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Retirement Planning Series: How To Analyze Target Date Funds In Your 401(K) Plan

| August 02, 2017
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If you’re a baby boomer nearing retirement, how do you turn your individual accumulated assets into lasting retirement income? For years you have saved through your 401(k) plans, IRAs, or non-qualified retirement plans, been provided a pension plan (if you were lucky). Perhaps you have built or taken over a business and have been successful in growing it to be a significant asset, but it is illiquid. There are also social security benefits, but how and when should you file your claim for retirement benefits? The options and timing for these benefits is very important. The result of the decisions in this area of retirement planning could mean leaving thousands of dollars annually on the table. Maximizing social security benefits takes planning. Finally, there are decisions to be made regarding which assets to tap first and how to take income most tax-efficiently. 

It is estimated that the boomer generation has tucked $10 trillion aside in retirement plans (FOX News - Bank of New York Mellon Corp.).  The 70 million plus aging baby boomers are fast approaching retirement, but what type of pre-retirement planning have they done?  If there was ever a time to hire a financial advisor who works in this area of financial planning, this is it. 

First, think about what lifestyle you realistically expect in retirement. Second, put together a cash flow analysis of your current spending. Consider adding in when you may buy new cars in retirement, put a new roof on your home, travel and how much to maintain in an emergency account for unknown expenses for the home, car and to help your children in times of need. Third, gather together all assets that are considered working assets for retirement. Fourth, determine your risk tolerance for investing and consider what the future inflation rate may be in the coming years. Also, consider health care expenses. According to Fidelity Investments, the average 65-year old retired couple may spend $260,000 on health care during retirement, plus another $130,000 on long-term care should it be needed.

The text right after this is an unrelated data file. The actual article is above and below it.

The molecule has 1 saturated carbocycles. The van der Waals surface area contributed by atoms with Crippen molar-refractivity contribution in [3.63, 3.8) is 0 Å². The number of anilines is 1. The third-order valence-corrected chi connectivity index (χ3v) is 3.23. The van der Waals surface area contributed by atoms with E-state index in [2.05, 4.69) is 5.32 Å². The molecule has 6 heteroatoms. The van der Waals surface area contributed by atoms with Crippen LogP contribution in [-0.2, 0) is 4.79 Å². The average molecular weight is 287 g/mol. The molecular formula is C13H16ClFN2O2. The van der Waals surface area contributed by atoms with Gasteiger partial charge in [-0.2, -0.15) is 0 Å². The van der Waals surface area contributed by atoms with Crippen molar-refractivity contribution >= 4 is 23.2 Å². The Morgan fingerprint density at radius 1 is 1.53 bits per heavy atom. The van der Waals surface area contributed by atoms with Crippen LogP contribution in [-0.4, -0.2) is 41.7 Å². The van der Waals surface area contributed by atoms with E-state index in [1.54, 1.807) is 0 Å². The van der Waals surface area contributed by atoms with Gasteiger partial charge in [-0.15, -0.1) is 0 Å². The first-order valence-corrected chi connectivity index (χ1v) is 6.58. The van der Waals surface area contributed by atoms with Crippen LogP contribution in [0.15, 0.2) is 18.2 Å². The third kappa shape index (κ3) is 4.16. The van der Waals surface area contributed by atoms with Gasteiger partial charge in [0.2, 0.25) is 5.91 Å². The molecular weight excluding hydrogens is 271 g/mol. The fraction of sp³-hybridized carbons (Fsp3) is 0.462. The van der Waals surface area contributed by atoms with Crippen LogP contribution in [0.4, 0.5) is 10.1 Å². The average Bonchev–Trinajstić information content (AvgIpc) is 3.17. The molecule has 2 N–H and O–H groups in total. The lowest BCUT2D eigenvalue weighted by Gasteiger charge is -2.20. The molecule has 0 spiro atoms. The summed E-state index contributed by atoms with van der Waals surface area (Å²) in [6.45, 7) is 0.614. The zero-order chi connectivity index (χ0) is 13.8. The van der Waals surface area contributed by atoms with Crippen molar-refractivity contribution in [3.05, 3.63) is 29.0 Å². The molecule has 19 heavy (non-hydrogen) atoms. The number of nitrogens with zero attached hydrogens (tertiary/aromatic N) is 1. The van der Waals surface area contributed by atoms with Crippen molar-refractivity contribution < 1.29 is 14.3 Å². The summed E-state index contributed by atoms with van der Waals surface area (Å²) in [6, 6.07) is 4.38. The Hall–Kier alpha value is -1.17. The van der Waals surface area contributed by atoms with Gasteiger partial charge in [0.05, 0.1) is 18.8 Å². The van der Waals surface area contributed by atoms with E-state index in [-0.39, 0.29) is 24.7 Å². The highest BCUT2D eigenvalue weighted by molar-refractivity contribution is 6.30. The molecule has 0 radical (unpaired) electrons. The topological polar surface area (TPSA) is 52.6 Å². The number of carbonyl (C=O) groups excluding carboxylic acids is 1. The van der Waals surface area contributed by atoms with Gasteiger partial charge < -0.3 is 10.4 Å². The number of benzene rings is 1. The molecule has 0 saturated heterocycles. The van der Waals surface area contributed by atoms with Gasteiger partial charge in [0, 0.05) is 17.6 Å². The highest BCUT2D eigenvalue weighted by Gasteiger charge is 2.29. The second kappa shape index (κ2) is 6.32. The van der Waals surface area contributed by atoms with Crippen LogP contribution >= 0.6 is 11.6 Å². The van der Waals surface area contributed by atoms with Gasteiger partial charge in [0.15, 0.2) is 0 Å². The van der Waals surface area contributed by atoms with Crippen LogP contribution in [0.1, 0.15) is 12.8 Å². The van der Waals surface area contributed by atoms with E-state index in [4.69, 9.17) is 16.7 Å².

Now, run the numbers. What is the probability that you have a 75% chance or better of having enough money to last your lifetime? If you fall short of your goals what do you do? Do you change your retirement income goal? Consider working longer before retiring? Maybe consider continuing to work at some level throughout your retirement years? 

Of course, running the numbers taking all of these things into account is easier said than done. There are online calculators available, but most of them are very simplistic. Preparing for retirement is the most common reason people seek out a financial planner or financial advisor. Since your retirement goals and resources are unique to you and your family, your retirement planning strategy should be customized, too.

 

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